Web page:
Interview: Organising In Cyberspace
Industrial: How Low Is Low
Industrial: Cloak and Dagger
Unions: Bad Medicine
History: Right Turn, Clyde
Economics: Long Division
International: Union Proud
Politics: Howardís Sick Joke
Indigenous: The year of living dangerously
Review: Lights, Camera, Strike!
Culture: News Front
The Locker Room
The American labor movement has been plagued by an "image problem" for a long time, and it's gotten worse in recent years. Working people, as a class, are largely invisible. Public consciousness of the gains made by working people--gains that benefit the broad social order--are taken for granted or being dismantled.
One way to stake out union turf--that's as old as organizing itself --is the use of graphics as union labels. All trade unions developed a logo that identified their trade sector as well as organizational name. The logo of the International Brotherhood of Teamsters, formed in 1903 with the amalgamation of the Team Drivers International Union and the Teamsters National Union, still bears two stylized horses, and the International Association of Machinists display the square and calipers of their trade.
Few students going to school are aware that their teachers, or their librarians, or their office clerks are union members.
Some unions were better positioned than others to promote their label by virtue of the nature of their craft: A union butcher might only be able to point to a sign mounted in his shop, while a printer, or cigarmaker, or a garment maker could affix a union label on almost every product that went out the shop door. The Operative Plasterers' and Cement Finishers' International Association placed stamps in the sidewalks we use every day, with information not only about the union and local, but the number of the master finisher who handled the work.
The benefits of labeling were numerous. According to the 1957 book, Printers and Technology: A History of the International Printing Pressmen and Assistants' Union, the union label has at least five purposes:
* It protects against anti- or non-union shops that might otherwise profess union working conditions.
* It publicizes value to induce customers to buy union-made products.
* It signals good workmanship and quality standards.
* It serves as a badge of union prestige to attract new members.
* It warns against trespass by competitive unions.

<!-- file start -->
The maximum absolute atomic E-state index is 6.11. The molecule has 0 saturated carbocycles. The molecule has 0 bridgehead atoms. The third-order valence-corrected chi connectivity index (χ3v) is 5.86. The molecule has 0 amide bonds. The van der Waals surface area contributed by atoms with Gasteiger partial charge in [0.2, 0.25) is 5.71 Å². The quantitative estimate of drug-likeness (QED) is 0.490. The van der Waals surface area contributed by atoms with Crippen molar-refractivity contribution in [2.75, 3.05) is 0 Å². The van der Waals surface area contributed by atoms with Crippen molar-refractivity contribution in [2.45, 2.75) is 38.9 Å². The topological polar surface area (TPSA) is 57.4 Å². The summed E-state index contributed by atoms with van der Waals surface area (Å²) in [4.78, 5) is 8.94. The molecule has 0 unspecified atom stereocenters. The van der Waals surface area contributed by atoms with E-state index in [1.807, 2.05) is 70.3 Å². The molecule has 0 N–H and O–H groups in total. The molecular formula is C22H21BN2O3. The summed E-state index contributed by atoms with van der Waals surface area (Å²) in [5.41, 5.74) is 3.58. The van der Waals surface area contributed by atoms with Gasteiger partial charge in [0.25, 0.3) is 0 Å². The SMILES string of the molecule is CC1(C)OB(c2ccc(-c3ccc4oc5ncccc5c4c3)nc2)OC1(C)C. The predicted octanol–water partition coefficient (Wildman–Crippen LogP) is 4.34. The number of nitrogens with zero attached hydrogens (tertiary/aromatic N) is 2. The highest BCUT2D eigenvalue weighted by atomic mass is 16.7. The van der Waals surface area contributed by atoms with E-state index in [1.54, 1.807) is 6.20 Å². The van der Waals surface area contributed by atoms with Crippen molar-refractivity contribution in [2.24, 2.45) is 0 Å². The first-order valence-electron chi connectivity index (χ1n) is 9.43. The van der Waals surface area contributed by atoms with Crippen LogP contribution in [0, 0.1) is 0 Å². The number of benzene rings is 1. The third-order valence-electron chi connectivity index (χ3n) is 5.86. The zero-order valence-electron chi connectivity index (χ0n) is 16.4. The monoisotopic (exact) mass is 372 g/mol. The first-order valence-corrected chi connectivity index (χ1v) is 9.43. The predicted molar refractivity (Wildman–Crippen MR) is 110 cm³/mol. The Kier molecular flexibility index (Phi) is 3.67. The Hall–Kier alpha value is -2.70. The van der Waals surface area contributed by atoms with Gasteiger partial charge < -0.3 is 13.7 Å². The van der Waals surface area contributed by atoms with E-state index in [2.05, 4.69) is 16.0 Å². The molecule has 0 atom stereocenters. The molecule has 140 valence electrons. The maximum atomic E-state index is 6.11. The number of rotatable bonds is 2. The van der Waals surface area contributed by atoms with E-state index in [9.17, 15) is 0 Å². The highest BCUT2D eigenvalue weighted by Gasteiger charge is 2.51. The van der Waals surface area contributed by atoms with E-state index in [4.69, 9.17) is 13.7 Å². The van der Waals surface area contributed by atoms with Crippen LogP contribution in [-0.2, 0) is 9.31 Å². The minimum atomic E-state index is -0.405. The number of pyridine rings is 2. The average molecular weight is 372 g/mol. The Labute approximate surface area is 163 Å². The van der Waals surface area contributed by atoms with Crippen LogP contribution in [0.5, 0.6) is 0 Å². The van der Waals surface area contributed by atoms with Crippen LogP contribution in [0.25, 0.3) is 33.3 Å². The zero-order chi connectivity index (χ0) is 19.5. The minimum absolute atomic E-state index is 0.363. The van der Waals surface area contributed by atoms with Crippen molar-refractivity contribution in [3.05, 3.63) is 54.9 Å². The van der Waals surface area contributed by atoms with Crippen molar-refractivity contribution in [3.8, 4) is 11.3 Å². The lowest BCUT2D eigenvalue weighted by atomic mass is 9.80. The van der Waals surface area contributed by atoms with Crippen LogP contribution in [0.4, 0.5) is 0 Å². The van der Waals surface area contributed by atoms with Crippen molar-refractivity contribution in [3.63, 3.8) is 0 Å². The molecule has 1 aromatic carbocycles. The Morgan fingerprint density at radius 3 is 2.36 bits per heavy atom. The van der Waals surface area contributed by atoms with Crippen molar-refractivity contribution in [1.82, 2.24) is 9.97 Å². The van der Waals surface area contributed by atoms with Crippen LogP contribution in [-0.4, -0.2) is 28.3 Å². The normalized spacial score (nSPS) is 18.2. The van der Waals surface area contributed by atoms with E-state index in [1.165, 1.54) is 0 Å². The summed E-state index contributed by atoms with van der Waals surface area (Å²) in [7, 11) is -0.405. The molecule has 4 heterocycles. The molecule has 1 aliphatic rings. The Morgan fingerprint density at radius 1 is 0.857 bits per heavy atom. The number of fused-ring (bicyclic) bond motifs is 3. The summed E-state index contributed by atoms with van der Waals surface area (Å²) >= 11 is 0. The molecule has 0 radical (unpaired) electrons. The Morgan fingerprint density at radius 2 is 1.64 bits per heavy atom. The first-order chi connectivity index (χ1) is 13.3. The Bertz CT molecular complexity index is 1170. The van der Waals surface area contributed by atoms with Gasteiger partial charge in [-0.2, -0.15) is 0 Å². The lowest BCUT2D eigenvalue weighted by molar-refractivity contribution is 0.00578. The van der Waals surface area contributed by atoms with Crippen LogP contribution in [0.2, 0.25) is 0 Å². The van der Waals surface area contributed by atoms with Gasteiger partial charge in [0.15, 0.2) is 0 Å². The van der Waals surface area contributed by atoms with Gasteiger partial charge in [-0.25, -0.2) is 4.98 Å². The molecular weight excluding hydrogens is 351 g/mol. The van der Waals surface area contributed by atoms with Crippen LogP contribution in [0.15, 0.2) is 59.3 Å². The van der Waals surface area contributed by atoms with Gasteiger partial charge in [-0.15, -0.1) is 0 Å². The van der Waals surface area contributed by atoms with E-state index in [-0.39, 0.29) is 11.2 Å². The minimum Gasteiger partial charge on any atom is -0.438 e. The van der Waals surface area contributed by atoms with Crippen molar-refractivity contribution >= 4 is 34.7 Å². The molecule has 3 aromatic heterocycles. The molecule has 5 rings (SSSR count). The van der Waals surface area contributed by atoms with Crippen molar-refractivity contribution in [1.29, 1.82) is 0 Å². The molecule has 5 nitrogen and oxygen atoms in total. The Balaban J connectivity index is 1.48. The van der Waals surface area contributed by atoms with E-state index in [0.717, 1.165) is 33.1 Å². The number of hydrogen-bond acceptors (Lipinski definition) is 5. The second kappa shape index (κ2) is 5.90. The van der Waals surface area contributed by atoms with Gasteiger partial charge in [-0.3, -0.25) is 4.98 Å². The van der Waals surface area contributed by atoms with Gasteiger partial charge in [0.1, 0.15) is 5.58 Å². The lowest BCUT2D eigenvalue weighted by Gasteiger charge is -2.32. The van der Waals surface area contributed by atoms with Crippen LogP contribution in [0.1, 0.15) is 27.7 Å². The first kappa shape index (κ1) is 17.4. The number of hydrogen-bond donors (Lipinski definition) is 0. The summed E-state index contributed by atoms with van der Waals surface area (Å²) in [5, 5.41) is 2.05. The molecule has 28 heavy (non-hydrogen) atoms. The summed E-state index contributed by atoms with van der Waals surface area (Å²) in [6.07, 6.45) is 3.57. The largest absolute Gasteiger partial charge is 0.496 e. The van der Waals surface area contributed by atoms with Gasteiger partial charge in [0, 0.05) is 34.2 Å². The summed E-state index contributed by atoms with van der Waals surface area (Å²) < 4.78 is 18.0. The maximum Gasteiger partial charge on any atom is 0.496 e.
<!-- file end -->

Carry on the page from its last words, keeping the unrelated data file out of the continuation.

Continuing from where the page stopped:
These days it's harder for unions to stamp their work, but it's not impossible. With all the bad press that organized labor has been getting, one tool that can be used to fight back is expanded public visibility. Few students going to school are aware that their teachers, or their librarians, or their office clerks are union members, except for the occasional strike or labor action. It's time that we reclaim the turf, and take advantage of every opportunity to let the public know that union members make these institutions work. Members can, and should, add a "produced with AFT labor" stamp on their work (as in example below).
As long as the union stamp refers to the actual object--a Web page, a classroom assignment that you've copied yourself--this is perfectly appropriate. It is not right (or legal) to imply union labor for processes that are not--a handout reproduced at a local Kinko's should not have such a label, even if created by a union member.
This distinction is important. It's long been the case that proper labor practice meant that those wishing to get documents reproduced had four choices:
* Printing jobs at a shop that uses the label--or "bug"--of the Allied Printing Trades;
*Using a shop with workers represented by a printing trade union such as the Graphic Communications International Union (GCIU), who use their own bug;
* Having duplication done by an AFL-CIO affiliate that had in-house printing capabilities such as the Operating Engineers or the Office and Professional Employees; or,
* A fallback position of putting a "labor donated" statement at the bottom.
But times have changed, and the technology and the labor movement are not what they were 50 years ago. The Allied bug was technically supposed to go only on items that are produced from beginning to end with union labor--which included typesetting and camerawork. These days, almost every job run by a commercial print shop arrives as an electronic file with scanned photographs, work rarely done by printing union members--yet the Allied bug goes on the printed piece. The GCIU, suffering declining membership, was recently absorbed by the Teamsters, which is now no longer affiliated with the AFL-CIO.
New tools for content creation and distribution now make it possible for a single union member to create a Web page seen by millions or crank up an office copier and generate hundreds of color flyers. Work like this can and should carry a union label. Expanding the creative use of union labels should be seen as a valuable tool for raising union visibility and rebuilding a labor-friendly environment.
--Lincoln Cushing, a librarian at UC Berkeley's Bancroft Library and an active member of his local, AFT 1474 University Council, previously worked in a union print shop for almost 20 years.
This article first appeared in California Teacher (Nov/Dec 2005), the newspaper of the California Federation of Teachers, AFT, AFL-CIO.
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